The swift and massive response of governments of the richest countries to bail out banks and private financial institutions with more than three trillion US dollars of public guarantees and funds stands in stark contrast to their failure to respond decisively to the unabated crisis of poverty, and marginalization that has afflicted the majority of peoples in the world. According to the World Bank, to cut by 2/3 the child mortality in the poorest countries, some 20 – 25 additional billion dollars per year are needed. The International Labor Organization (ILO) estimates that the current crisis will result in the loss of 20 million jobs by the end of 2009; another 100 million people will be pushed into the informal economy on top of the existing 200 million unemployed and 1.3 billion underemployed workers. As every minute a woman is dying because of complications in pregnancy and birth, we call for an increase in funds to fight the persistent high mortality rates. To guarantee basic instruction to all the children in the world, between 10 and 30 billion dollars per year is required. So far the international community has proven incapable of raising such sums, which are in the range of a few percentage points of the enormous capital dished out to save financial institutions. Moreover, twelve years of debt relief initiatives have generated only slightly more than 100 billion dollars in debts cancelled. Working people, particularly, women are being forced to pay the bill for a system founded on the concentration of wealth and economic control in the hands of a few and the continuing and deepening impoverishment of the majority. The commitments made by the G-20 government leaders two weeks ago in Washington to strengthen regulation and oversight will not be sufficient.

We are deeply concerned to see the G-20 process give a central role to failed global financial and trade institutions such as the IMF, World Bank and the WTO. These institutions in the last 30 years have pushed for increased capital flows, market liberalization and eroded national policy space violating national sovereignty. They are among the major institutions responsible for the current situation, have no legitimacy and no credibility to play such a role in the reform of the international financial system, let alone to start a self-reform process. Trade liberalization, of the kind pursued under the Doha Round, has contributed to increased vulnerability of developing countries in key areas. These include unemployment, downward pressure on workers’ conditions and rights, the reduction of access to key public services and the threat to food sovereignty.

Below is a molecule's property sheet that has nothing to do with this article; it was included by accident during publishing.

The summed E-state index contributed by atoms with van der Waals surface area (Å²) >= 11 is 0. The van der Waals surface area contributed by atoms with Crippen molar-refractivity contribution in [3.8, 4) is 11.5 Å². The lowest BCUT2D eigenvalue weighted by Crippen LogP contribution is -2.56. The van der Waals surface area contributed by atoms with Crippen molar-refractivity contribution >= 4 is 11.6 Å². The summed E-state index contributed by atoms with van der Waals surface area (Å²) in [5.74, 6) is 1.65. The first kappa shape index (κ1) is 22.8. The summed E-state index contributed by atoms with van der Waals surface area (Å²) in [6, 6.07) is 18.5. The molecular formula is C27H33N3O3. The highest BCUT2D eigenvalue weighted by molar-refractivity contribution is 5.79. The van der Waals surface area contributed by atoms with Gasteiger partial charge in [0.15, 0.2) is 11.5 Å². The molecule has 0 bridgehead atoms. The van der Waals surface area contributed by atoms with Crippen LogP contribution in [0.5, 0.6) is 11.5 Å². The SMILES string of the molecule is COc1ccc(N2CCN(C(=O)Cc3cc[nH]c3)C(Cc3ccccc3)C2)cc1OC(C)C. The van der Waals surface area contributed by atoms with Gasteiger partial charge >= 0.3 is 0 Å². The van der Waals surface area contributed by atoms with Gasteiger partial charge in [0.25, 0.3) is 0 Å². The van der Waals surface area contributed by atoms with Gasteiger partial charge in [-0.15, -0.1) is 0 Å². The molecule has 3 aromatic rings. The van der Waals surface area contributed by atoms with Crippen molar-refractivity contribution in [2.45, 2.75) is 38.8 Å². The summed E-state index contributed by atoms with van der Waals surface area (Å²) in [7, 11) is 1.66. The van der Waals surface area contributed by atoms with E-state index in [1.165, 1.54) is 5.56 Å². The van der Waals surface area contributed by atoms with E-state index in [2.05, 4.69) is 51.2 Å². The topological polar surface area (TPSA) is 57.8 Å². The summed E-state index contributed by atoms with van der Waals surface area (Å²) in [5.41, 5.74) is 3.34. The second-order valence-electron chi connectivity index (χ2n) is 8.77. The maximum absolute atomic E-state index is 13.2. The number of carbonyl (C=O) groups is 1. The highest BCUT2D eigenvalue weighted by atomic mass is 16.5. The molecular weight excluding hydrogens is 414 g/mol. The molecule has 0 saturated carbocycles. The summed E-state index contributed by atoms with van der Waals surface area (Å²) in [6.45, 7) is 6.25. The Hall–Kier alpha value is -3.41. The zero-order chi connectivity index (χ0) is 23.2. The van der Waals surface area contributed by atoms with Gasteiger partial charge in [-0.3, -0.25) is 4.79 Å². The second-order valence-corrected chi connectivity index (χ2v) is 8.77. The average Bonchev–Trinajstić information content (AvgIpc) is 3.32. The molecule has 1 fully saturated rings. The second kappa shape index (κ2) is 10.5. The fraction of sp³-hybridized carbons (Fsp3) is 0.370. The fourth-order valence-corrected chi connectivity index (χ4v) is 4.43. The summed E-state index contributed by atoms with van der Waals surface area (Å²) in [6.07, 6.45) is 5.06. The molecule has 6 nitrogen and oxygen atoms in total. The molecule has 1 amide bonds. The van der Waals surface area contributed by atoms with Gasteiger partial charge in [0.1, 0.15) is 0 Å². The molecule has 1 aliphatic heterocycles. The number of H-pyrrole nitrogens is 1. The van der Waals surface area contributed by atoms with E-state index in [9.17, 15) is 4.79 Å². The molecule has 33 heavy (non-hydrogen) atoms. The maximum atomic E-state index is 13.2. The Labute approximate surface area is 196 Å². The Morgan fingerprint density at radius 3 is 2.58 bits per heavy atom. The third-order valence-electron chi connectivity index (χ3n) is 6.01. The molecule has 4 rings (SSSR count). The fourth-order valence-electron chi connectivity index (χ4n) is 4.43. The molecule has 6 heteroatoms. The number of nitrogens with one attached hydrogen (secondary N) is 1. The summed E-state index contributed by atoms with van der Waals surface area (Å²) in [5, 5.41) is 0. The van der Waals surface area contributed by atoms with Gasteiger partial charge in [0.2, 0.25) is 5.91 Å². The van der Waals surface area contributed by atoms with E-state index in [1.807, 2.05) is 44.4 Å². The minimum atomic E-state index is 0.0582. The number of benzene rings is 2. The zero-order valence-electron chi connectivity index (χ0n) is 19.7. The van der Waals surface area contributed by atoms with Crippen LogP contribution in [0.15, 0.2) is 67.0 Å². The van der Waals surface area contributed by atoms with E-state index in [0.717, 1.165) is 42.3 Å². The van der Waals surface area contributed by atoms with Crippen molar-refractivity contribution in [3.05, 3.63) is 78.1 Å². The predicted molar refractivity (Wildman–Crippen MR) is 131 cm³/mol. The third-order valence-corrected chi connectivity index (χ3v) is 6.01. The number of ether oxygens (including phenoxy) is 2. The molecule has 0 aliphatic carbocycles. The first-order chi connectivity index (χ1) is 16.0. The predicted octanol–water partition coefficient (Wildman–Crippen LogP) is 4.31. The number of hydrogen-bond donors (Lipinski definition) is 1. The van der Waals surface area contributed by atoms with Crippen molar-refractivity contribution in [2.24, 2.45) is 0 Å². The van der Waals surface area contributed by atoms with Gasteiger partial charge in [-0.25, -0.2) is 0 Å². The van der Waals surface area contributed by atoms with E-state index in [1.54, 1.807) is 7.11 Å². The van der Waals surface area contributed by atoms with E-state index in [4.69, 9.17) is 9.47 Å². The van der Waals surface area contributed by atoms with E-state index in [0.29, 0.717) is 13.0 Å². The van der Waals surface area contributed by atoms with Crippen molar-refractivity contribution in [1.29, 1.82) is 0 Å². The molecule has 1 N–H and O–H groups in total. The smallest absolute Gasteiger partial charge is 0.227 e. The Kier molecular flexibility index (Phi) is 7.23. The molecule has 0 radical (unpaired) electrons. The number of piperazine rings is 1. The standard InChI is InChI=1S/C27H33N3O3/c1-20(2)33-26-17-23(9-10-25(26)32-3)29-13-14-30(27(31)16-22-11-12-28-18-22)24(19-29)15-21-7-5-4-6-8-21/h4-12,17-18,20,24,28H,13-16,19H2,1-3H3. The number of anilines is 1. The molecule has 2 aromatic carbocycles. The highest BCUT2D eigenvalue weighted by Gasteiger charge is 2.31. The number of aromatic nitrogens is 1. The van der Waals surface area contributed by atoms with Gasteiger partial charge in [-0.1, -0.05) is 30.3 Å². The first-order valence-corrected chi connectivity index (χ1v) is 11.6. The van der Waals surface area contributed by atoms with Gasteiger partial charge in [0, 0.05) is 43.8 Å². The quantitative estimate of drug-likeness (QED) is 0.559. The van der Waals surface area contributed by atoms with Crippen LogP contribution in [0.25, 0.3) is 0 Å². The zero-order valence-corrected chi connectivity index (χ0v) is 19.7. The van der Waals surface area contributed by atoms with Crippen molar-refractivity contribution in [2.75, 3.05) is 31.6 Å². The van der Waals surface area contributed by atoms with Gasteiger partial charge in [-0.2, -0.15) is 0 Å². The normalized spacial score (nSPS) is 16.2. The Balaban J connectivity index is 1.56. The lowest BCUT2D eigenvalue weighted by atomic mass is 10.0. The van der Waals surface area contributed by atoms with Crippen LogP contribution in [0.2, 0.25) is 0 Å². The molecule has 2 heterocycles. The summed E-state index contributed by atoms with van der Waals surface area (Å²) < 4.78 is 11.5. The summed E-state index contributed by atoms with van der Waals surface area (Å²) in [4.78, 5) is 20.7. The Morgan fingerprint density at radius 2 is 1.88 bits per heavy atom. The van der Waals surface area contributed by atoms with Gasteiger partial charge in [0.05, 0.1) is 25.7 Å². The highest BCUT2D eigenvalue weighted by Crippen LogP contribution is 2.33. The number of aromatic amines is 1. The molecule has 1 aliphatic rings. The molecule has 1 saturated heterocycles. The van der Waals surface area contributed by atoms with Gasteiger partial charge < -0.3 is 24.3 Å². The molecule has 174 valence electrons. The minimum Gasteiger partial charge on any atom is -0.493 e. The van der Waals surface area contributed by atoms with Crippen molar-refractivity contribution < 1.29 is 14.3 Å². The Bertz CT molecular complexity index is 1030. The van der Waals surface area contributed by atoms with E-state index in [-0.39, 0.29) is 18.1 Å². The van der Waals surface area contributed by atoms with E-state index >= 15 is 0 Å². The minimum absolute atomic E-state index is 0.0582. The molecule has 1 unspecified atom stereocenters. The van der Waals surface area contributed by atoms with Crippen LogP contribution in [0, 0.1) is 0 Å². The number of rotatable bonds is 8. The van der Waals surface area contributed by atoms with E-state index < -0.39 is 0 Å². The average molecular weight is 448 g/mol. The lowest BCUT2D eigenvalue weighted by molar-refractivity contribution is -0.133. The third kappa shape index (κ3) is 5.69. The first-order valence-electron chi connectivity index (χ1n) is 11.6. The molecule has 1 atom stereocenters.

We demand global economic structures and policies that put peoples´ rights first, that respect and promote human rights and social and environmental justice, that ensure decent work opportunities which are based on employment opportunities, respect for labor rights, social protection, social dialogue, sustainable livelihoods taking into account the care economy largely dependent on women as well as essential services such as health, education, housing, water and clean energy. People need to have greater control over resources and the decisions that affect their lives.

We observe that instead of engaging in a high level comprehensive debate on financing for development, most countries from the North are reportedly not sending their head of state and the absence of the Heads of the IMF and the World Bank to attend this conference reveals their disregard for an inclusive development discourse.

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Go back to Contents of Mwalimu (Vol 1.3/4)